Mitchell Gallery Director Retires after 30 Years of Success
October 5, 2020 | By Les Poling
This semester, the Mitchell Gallery took two enormous steps into unfamiliar territory. In early September, the gallery launched its first-ever completely virtual exhibition: “Jacob Lawrence: Three Series of Prints: Genesis | Toussaint L’Ouverture | Hiroshima.” Perhaps even more monumental, though, is a change in personnel. For the first time in 30 years, the Mitchell Gallery embarks on a new season of programming without longtime director Hydee Schaller. Schaller retired from her role on August 31, 2020, ending an extraordinary run that saw a tiny college art gallery transform into one of the most renowned museums in the region.
As director since 1991, Schaller was at the helm for 200 of the Mitchell Gallery’s 211 exhibitions. Under her guidance, the annual number of gallery visitors grew from 5,000 to 13,000, and she led the gallery through an arduous accreditation process that enabled the Mitchell to partner with powerful and distinguished museums across America—and made the Mitchell Gallery the only accredited college art museum in Maryland. Schaller presided over the gallery for exhibitions that showcased Picasso’s ceramics, American Indian art, jade from the Smithsonian, etchings by Rembrandt, Mayan ceramics, ancient bronzes from the Asian grasslands, and much more, as well as juried exhibitions by local artists and an annual student art exhibition. Along the way, she built relationships with students, faculty, staff, and members of the community in Annapolis and beyond.
“Her enthusiasm and leadership created an environment where the Mitchell Gallery and its staff have been able to support an incredible range of programming and exhibits from around the globe,” Annapolis President Pano Kanelos wrote in email to the St. John’s community announcing Schaller’s retirement. “The Mitchell Gallery is a gem for all art lovers in Annapolis and beyond. This reputation has been built by Hydee’s tireless work in creating a premiere art experience in Maryland and the entire mid-Atlantic region.”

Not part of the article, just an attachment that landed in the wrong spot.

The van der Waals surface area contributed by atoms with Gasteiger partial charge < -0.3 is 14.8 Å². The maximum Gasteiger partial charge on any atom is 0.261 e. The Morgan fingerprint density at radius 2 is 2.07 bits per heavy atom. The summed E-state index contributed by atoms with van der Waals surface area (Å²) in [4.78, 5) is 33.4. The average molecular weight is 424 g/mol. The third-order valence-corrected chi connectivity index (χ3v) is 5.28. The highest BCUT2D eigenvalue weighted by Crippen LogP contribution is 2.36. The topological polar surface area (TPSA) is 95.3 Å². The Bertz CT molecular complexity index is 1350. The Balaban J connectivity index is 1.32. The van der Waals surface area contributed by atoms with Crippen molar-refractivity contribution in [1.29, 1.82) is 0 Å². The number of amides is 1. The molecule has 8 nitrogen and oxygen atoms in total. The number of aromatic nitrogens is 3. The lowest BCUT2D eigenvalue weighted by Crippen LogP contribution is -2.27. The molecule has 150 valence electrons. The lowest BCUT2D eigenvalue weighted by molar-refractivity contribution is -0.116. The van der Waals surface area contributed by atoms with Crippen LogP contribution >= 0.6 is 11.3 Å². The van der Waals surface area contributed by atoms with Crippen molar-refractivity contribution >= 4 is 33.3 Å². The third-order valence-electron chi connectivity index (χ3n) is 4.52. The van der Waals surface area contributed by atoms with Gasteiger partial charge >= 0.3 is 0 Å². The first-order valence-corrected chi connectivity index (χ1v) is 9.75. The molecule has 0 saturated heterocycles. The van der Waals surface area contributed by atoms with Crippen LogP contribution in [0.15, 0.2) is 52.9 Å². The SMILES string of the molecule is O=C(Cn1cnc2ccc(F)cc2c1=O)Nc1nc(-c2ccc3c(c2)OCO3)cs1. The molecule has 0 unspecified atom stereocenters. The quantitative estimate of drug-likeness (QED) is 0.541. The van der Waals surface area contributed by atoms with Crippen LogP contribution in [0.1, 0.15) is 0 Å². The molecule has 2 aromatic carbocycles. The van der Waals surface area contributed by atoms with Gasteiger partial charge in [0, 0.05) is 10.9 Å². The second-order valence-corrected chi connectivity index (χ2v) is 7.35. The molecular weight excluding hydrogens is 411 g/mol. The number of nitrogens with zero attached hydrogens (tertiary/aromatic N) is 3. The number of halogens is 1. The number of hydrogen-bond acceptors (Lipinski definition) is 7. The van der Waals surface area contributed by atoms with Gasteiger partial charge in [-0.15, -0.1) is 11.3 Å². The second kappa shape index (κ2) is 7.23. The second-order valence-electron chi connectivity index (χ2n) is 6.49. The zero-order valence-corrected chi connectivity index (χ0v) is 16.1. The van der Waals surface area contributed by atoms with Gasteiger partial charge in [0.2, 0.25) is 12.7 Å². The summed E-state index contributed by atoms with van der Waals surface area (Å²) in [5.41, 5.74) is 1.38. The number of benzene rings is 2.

In conversation with St. John’s in mid-September, Schaller reflected on her three-decade journey with the gallery, from humble beginnings (her first title was technically “executive secretary”) to partnerships with some of the most prestigious collections in the country. This interview has been edited for length and clarity.
I wanted to start by traveling back in time, to when you first started at the Mitchell Gallery. What was your background in the arts? And how did you end up at the Mitchell Gallery?
I studied art history at the University of New Hampshire. And my husband, when he graduated from law school in Vermont, was offered a job in Annapolis, which brought me back to the mid-Atlantic (I grew up in Baltimore). [Finding the Mitchell] was just total good fortune. Previously, I had started work at the Harvard University art museums, and then when I got married, I worked for the Hood Museum at Dartmouth. When I moved to Annapolis, there was an opening for somebody to lead the Mitchell Gallery—which was initially off to a bit of a bumpy start with some staff turnover.
Did you know anything about St. John’s? Or was it all brand-new territory?
It was all completely fortuitous. My dad had mentioned what a gem the Mitchell Gallery was, because he had a friend in Annapolis and they would go over to the gallery together. So when I was looking around, I called the Mitchell Gallery because I missed working hands-on with the art, which I had done at the Hood. And the woman who answered the phone was the executive secretary who said, “Well, actually, we don’t have any volunteer positions, but they’re looking to fill my position.” Timing is everything, right?
You went from a couple places that were pretty established to a museum that was barely getting started. What was it like to be working in a place that was just beginning?
In retrospect, it’s interesting to think back to the fact that yes, the Mitchell Gallery was really just getting established. I started in January of 1991. It had been open for a year and a half. And there had been some turnover already. Looking back, I think what I appreciate most is two things. The Mitchell Gallery Faculty Advisory Committee and the Board of Advisors were incredibly welcoming to me as a museum professional, and their support meant the world to me. And number two, the St. John’s students, who at that time were the Mitchell Gallery guards, were the ones that “trained” me, Bonnie Melton (A93) in particular. I still look back fondly to those students, and working with them over the years has truly been one of the highlights of my career.
When you first arrived, did you have a specific vision for the gallery’s future?